The largest ever study into bullying among teenagers in England suggests that concerns about cyberbullying may be overblown, with traditional real-world bullying still hugely outstripping it.
The study, carried out by two professors from the University of Oxford, provides an evidence-based look at a sensitive area that has, in the past, been sensationalised. The coauthors, who call for “interventions that holistically target both forms bullying in adolescence”, highlight that their findings are “in stark contrast to media reports”. They point specifically to a January report in the Mirror that claimed nearly half of parents believed their children were more likely to be bullied online than in the playground. But the new study, published in the Lancet Child and Adolescent Health, finds this is not the case.The survey reported in the Mirror was problematic, firstly because it was based on parents' perceptions of their children’s safety, not necessarily the reality, and secondly because it was conducted by Symantec, a firm that sells Norton security software for families. A blog post penned by one of Symantec’s own staff on the topic begins with the individual sharing his own fatherly experiences, emphatically flagging up the most serious concerns (“cyberbullying is a growing problem on the internet and one that as a parent you may underestimate”) before listing the best defence strategies - and corresponding Norton software.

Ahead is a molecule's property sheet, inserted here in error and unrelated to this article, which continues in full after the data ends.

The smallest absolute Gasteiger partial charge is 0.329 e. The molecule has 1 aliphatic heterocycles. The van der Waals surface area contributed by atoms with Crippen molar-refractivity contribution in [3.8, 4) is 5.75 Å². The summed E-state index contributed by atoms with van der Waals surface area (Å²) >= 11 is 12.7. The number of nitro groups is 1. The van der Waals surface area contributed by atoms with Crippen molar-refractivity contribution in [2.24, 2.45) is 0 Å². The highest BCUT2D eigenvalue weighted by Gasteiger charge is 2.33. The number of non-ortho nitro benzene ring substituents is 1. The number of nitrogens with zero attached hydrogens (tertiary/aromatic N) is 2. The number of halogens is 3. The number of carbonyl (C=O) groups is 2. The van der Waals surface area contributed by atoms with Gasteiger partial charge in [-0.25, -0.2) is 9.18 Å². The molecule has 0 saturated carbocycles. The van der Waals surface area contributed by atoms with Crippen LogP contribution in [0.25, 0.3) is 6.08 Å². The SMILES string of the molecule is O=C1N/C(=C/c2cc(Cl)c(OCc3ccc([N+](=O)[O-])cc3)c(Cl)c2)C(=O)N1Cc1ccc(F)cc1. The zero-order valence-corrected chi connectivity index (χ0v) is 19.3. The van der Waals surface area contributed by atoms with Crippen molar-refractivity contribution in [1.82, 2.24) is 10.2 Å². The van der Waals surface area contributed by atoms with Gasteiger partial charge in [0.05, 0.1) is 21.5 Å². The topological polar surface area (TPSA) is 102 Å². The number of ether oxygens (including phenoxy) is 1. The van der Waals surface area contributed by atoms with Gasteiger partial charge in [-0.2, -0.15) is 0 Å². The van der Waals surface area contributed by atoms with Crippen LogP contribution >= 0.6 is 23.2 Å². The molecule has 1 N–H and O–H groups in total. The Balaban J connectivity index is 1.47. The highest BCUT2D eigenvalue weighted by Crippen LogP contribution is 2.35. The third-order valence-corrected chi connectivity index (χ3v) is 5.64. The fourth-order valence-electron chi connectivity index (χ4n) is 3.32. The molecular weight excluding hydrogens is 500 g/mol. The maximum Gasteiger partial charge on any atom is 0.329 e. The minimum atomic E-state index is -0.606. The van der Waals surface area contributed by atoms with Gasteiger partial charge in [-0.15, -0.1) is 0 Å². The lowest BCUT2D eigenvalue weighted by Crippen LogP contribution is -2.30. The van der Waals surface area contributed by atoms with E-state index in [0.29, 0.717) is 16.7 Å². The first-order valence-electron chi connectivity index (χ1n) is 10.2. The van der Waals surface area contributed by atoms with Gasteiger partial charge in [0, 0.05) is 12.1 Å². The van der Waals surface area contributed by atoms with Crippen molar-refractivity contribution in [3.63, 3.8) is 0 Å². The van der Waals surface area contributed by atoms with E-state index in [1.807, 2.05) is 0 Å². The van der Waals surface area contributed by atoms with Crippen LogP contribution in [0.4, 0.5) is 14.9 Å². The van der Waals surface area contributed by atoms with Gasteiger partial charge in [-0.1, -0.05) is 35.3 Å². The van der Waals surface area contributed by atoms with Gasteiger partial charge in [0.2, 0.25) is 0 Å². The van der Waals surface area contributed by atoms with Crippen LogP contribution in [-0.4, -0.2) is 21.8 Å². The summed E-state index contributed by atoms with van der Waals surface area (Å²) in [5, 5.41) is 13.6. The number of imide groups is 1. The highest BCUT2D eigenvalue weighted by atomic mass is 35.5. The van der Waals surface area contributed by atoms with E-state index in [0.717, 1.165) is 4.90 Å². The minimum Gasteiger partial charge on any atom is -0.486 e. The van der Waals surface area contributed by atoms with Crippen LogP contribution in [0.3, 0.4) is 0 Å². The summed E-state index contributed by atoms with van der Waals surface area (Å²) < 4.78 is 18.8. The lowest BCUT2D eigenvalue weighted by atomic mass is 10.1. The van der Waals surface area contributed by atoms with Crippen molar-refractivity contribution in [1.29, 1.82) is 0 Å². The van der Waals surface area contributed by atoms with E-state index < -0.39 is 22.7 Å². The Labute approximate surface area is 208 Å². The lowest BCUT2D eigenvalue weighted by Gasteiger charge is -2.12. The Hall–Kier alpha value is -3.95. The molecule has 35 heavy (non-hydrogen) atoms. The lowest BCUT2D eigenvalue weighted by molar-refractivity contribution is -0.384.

Andrew Przybylski, a co-author on the new paper, calls the Mirror article’s claims “pretty disturbing” and points to the “implausibly high numbers” quoted in the press when it comes to online bullying.
“People are rightly taking cyberbullying quite seriously, but we must hold cyberbullying to the same standards as traditional [bullying],” he tells WIRED. “We wanted to get an accurate measure of what was going on.”